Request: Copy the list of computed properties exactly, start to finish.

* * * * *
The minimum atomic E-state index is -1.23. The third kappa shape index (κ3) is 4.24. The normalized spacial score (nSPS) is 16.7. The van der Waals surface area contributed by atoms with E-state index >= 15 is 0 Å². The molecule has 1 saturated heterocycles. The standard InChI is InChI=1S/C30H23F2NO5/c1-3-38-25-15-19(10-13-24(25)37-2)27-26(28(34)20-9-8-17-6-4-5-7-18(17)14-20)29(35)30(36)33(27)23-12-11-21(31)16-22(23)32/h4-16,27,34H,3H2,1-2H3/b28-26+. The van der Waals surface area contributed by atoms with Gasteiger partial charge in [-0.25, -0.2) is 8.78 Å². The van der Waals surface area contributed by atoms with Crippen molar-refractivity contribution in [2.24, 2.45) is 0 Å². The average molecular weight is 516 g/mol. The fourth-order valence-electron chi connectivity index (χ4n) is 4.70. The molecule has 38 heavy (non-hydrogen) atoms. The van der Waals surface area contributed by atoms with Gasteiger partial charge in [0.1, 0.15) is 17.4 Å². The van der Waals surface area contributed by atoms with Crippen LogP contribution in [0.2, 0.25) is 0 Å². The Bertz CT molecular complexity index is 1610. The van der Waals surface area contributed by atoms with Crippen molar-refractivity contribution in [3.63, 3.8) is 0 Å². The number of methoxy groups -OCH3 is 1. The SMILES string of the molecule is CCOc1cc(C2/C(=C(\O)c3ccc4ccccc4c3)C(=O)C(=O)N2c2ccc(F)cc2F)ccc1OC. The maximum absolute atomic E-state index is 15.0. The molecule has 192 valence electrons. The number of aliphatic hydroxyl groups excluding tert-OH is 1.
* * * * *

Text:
The minimum atomic E-state index is -1.23. The third kappa shape index (κ3) is 4.24. The normalized spacial score (nSPS) is 16.7. The van der Waals surface area contributed by atoms with E-state index >= 15 is 0 Å². The molecule has 1 saturated heterocycles. The standard InChI is InChI=1S/C30H23F2NO5/c1-3-38-25-15-19(10-13-24(25)37-2)27-26(28(34)20-9-8-17-6-4-5-7-18(17)14-20)29(35)30(36)33(27)23-12-11-21(31)16-22(23)32/h4-16,27,34H,3H2,1-2H3/b28-26+. The van der Waals surface area contributed by atoms with Gasteiger partial charge in [-0.25, -0.2) is 8.78 Å². The van der Waals surface area contributed by atoms with Crippen molar-refractivity contribution in [2.24, 2.45) is 0 Å². The average molecular weight is 516 g/mol. The fourth-order valence-electron chi connectivity index (χ4n) is 4.70. The molecule has 38 heavy (non-hydrogen) atoms. The van der Waals surface area contributed by atoms with Gasteiger partial charge in [0.1, 0.15) is 17.4 Å². The van der Waals surface area contributed by atoms with Crippen LogP contribution in [0.2, 0.25) is 0 Å². The Bertz CT molecular complexity index is 1610. The van der Waals surface area contributed by atoms with Crippen molar-refractivity contribution in [3.63, 3.8) is 0 Å². The number of methoxy groups -OCH3 is 1. The SMILES string of the molecule is CCOc1cc(C2/C(=C(\O)c3ccc4ccccc4c3)C(=O)C(=O)N2c2ccc(F)cc2F)ccc1OC. The maximum absolute atomic E-state index is 15.0. The molecule has 192 valence electrons. The number of aliphatic hydroxyl groups excluding tert-OH is 1.